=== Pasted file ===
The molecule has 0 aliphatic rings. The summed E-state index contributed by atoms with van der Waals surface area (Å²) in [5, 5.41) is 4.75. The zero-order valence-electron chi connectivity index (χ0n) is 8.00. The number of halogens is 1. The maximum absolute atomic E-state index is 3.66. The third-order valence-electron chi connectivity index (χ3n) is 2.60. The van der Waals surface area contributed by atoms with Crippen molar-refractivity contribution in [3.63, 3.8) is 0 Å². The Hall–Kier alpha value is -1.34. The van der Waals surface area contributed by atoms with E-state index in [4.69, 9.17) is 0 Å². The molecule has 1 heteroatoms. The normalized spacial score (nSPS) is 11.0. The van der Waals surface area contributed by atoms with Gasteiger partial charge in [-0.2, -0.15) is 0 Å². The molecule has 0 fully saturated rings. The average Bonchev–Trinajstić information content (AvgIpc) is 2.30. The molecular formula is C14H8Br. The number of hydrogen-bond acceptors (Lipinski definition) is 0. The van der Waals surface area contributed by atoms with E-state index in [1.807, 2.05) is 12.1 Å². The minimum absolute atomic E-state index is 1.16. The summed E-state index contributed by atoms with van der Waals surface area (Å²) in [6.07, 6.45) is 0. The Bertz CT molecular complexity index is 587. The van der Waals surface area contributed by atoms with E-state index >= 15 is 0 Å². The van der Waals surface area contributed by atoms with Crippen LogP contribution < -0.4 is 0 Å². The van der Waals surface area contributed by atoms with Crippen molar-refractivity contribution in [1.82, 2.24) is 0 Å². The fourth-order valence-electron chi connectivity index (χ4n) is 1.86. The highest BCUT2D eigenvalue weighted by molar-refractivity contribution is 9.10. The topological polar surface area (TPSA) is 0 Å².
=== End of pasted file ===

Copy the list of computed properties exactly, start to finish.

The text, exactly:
The molecule has 0 aliphatic rings. The summed E-state index contributed by atoms with van der Waals surface area (Å²) in [5, 5.41) is 4.75. The zero-order valence-electron chi connectivity index (χ0n) is 8.00. The number of halogens is 1. The maximum absolute atomic E-state index is 3.66. The third-order valence-electron chi connectivity index (χ3n) is 2.60. The van der Waals surface area contributed by atoms with Crippen molar-refractivity contribution in [3.63, 3.8) is 0 Å². The Hall–Kier alpha value is -1.34. The van der Waals surface area contributed by atoms with E-state index in [4.69, 9.17) is 0 Å². The molecule has 1 heteroatoms. The normalized spacial score (nSPS) is 11.0. The van der Waals surface area contributed by atoms with Gasteiger partial charge in [-0.2, -0.15) is 0 Å². The molecule has 0 fully saturated rings. The average Bonchev–Trinajstić information content (AvgIpc) is 2.30. The molecular formula is C14H8Br. The number of hydrogen-bond acceptors (Lipinski definition) is 0. The van der Waals surface area contributed by atoms with E-state index in [1.807, 2.05) is 12.1 Å². The minimum absolute atomic E-state index is 1.16. The summed E-state index contributed by atoms with van der Waals surface area (Å²) in [6.07, 6.45) is 0. The Bertz CT molecular complexity index is 587. The van der Waals surface area contributed by atoms with E-state index >= 15 is 0 Å². The van der Waals surface area contributed by atoms with Crippen LogP contribution < -0.4 is 0 Å². The van der Waals surface area contributed by atoms with Crippen molar-refractivity contribution in [1.82, 2.24) is 0 Å². The fourth-order valence-electron chi connectivity index (χ4n) is 1.86. The highest BCUT2D eigenvalue weighted by molar-refractivity contribution is 9.10. The topological polar surface area (TPSA) is 0 Å².